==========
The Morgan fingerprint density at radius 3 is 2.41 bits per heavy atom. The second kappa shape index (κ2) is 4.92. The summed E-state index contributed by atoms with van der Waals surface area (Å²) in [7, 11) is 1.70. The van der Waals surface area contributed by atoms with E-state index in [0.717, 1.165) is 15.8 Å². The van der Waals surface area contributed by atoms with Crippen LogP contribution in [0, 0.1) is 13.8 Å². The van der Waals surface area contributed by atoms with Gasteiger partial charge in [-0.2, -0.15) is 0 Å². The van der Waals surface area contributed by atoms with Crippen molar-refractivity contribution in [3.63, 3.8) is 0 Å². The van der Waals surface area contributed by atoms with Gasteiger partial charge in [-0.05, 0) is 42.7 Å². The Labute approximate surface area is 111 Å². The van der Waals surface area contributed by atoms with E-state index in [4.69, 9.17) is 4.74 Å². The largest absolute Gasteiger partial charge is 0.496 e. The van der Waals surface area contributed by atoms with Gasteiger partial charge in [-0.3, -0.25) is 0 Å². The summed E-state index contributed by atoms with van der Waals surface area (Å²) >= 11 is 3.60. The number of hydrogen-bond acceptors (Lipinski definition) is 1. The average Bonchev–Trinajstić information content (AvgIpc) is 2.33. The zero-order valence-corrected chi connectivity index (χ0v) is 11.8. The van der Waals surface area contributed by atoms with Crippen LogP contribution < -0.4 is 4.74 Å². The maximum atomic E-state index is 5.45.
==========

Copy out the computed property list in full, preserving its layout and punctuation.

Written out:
The Morgan fingerprint density at radius 3 is 2.41 bits per heavy atom. The second kappa shape index (κ2) is 4.92. The summed E-state index contributed by atoms with van der Waals surface area (Å²) in [7, 11) is 1.70. The van der Waals surface area contributed by atoms with E-state index in [0.717, 1.165) is 15.8 Å². The van der Waals surface area contributed by atoms with Crippen LogP contribution in [0, 0.1) is 13.8 Å². The van der Waals surface area contributed by atoms with Gasteiger partial charge in [-0.2, -0.15) is 0 Å². The van der Waals surface area contributed by atoms with Crippen molar-refractivity contribution in [3.63, 3.8) is 0 Å². The van der Waals surface area contributed by atoms with Gasteiger partial charge in [-0.05, 0) is 42.7 Å². The Labute approximate surface area is 111 Å². The van der Waals surface area contributed by atoms with E-state index in [4.69, 9.17) is 4.74 Å². The largest absolute Gasteiger partial charge is 0.496 e. The van der Waals surface area contributed by atoms with Gasteiger partial charge in [-0.3, -0.25) is 0 Å². The summed E-state index contributed by atoms with van der Waals surface area (Å²) >= 11 is 3.60. The number of hydrogen-bond acceptors (Lipinski definition) is 1. The average Bonchev–Trinajstić information content (AvgIpc) is 2.33. The zero-order valence-corrected chi connectivity index (χ0v) is 11.8. The van der Waals surface area contributed by atoms with Crippen LogP contribution < -0.4 is 4.74 Å². The maximum atomic E-state index is 5.45.